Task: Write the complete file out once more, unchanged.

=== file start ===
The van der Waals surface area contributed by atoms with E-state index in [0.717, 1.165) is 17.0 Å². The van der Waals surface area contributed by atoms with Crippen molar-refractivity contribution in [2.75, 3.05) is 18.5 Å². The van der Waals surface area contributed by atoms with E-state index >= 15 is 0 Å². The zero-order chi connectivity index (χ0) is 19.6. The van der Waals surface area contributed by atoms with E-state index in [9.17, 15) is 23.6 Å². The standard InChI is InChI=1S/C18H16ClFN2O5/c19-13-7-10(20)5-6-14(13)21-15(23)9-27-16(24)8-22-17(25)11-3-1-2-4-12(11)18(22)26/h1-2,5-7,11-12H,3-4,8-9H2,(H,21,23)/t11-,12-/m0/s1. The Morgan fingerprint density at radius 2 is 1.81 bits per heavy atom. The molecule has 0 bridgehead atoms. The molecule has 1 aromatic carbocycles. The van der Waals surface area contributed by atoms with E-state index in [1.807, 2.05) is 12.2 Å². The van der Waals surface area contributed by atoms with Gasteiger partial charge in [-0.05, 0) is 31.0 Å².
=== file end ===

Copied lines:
The van der Waals surface area contributed by atoms with E-state index in [0.717, 1.165) is 17.0 Å². The van der Waals surface area contributed by atoms with Crippen molar-refractivity contribution in [2.75, 3.05) is 18.5 Å². The van der Waals surface area contributed by atoms with E-state index >= 15 is 0 Å². The zero-order chi connectivity index (χ0) is 19.6. The van der Waals surface area contributed by atoms with E-state index in [9.17, 15) is 23.6 Å². The standard InChI is InChI=1S/C18H16ClFN2O5/c19-13-7-10(20)5-6-14(13)21-15(23)9-27-16(24)8-22-17(25)11-3-1-2-4-12(11)18(22)26/h1-2,5-7,11-12H,3-4,8-9H2,(H,21,23)/t11-,12-/m0/s1. The Morgan fingerprint density at radius 2 is 1.81 bits per heavy atom. The molecule has 0 bridgehead atoms. The molecule has 1 aromatic carbocycles. The van der Waals surface area contributed by atoms with E-state index in [1.807, 2.05) is 12.2 Å². The van der Waals surface area contributed by atoms with Gasteiger partial charge in [-0.05, 0) is 31.0 Å².